Thus started a phase of watching Downton every Sunday along with our favorite signature brownie.  Sadly, now with my mom eating gluten-free, and my dad watching what he eats, I can’t say we make these every Sunday to accompany the show…  It was a great thing we had going while it lasted though!

So there you have it: Downton Abbey brownies = brownies the Boggs family traditionally eats while watching Downton Abbey.  However, though I’m not sure that Lady Mary and the rest of the gang would eat brownies at tea-time, I would imagine that if they did, these would be the ones.  These are just about the classiest brownies out there!  Full of dark cocoa powder, browned butter, and just a scant 1/3 cup +1 tbsp flour, these reach new heights of brownie perfection.  And the texture—definitely 10x better than the average boxed brownie mix—these are some of the softest, fudgiest brownies ever!

The extra step of browning the butter is most definitely worth it, too… It creates a nutty, aromatic layer of flavor and a decadent chewiness to the batch.  Do not skip this step!

Here’s a picture of what the finished browned butter should look like, in case you’re curious:

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After that, add sugar, cocoa, water, vanilla and salt to the hot mixture taken off the heat.   Let sit for five minutes before adding eggs. This is important! You don’t want scrambled eggs in your batter!  Then add chilled eggs one at a time.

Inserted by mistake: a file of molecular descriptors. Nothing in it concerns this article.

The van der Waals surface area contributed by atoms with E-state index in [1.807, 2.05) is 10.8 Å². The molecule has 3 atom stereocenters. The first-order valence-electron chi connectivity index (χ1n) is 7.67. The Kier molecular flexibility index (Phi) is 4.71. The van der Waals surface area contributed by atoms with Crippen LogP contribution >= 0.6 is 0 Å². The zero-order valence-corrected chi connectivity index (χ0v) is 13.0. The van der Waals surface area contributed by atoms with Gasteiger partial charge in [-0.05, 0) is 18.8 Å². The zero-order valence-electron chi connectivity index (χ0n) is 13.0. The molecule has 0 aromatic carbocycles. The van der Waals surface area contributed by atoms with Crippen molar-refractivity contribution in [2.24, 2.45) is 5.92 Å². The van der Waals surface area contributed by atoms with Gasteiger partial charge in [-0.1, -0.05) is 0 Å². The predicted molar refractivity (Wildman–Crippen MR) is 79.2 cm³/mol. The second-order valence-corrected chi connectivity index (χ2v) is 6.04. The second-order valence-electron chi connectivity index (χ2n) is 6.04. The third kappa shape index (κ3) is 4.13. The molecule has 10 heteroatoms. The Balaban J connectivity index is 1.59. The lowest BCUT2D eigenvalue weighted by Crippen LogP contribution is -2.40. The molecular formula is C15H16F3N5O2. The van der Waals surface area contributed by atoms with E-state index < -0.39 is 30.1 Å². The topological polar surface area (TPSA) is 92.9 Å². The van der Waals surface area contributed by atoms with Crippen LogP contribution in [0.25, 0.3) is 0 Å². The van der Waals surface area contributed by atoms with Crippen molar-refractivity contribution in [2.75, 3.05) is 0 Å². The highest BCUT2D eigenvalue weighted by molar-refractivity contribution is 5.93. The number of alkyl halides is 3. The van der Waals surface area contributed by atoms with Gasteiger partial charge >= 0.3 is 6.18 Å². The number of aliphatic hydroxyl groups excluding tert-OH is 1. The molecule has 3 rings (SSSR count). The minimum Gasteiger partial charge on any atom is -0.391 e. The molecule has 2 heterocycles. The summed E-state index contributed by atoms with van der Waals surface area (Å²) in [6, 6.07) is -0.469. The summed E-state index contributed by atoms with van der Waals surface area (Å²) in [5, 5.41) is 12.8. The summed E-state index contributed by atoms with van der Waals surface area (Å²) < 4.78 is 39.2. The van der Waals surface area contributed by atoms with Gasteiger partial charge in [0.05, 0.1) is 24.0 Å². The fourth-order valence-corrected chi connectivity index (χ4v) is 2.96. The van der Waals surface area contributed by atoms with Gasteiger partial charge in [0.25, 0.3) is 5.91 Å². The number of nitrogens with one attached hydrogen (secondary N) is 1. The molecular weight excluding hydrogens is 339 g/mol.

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Add flour, stir, put in prepared pan, bake for twenty-five minutes!


Remove from the oven, cool, and cut into 16 squares.


And of course, we can’t forget the powdered sugar on top! Add a light dusting. 🙂

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And here’s these little delights featured Crawley-family style.

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Browned Butter Brownies (aka Downton Abbey Brownies)

*adapted from Bon Appetite*

Makes 16 Bars

Prep Time 20 minutes

Total Time 45 minutes

FullSizeRender (6)Ingredients:

1 ¼ sticks (10 Tbsp) unsalted butter, cut into cubes

1 ¼ cups white granulated sugar

¾ cup unsweetened cocoa powder (my favorite brand is Ghirardelli)

1 ½ teaspoon vanilla extract

1/4 heaping teaspoon salt

2 large eggs, chilled

⅓ cup plus 1 Tbsp all-purpose flour

¾ cup walnut or pecan pieces *see baker’s note (a)*

Powdered sugar, for dusting

  1. Preheat oven to 325 degrees F and position the middle oven rack.
  2. Place foil in an 8x8x2 metal baking pan, leaving a slight 1.5 inch overhang on sides. Use either softened butter or non-stick baking spray to grease the foil.
  3. Melt butter on medium heat in a medium saucepan, preferably one with a white interior so that the color of the butter is more visible. Cook for about 5 minutes, stirring frequently and scraping the bottom of the saucepan.  Once butter has stopped foaming and browned bits have formed at the bottom of the pan, remove from heat.
  4. Immediately add sugar, cocoa powder, vanilla extract, and salt. Stir until combined and let sit for five minutes.
  5. After the mixture has sat for five minutes, add chilled eggs one at a time, beating vigorously with whisk.  Once mixture has a glossy sheen and has thickened, add flour and beat with wooden spoon for 60 strokes.
  6. Optional: Stir in nuts until combined.
  7. Pour into prepared pan and bake for 22-27 minutes, until the middle is completely set and a toothpick inserted comes out mostly clean (it’ll have a slight brown color, that’s okay).  Cool on a metal rack for 10 minutes, then use foil overhang to lift from pan.  Cut into 16 squares, and dust with powdered sugar.  Enjoy!

Baker’s Notes:

a. You can add either coarsely chopped walnuts or pecans to this recipe if you’d like. Personally, I think the richness of these brownies is perfect on its own, but for added crunch you can definitely add nuts.

b. These brownies last for up to five days, sealed in an airtight container at room temperature.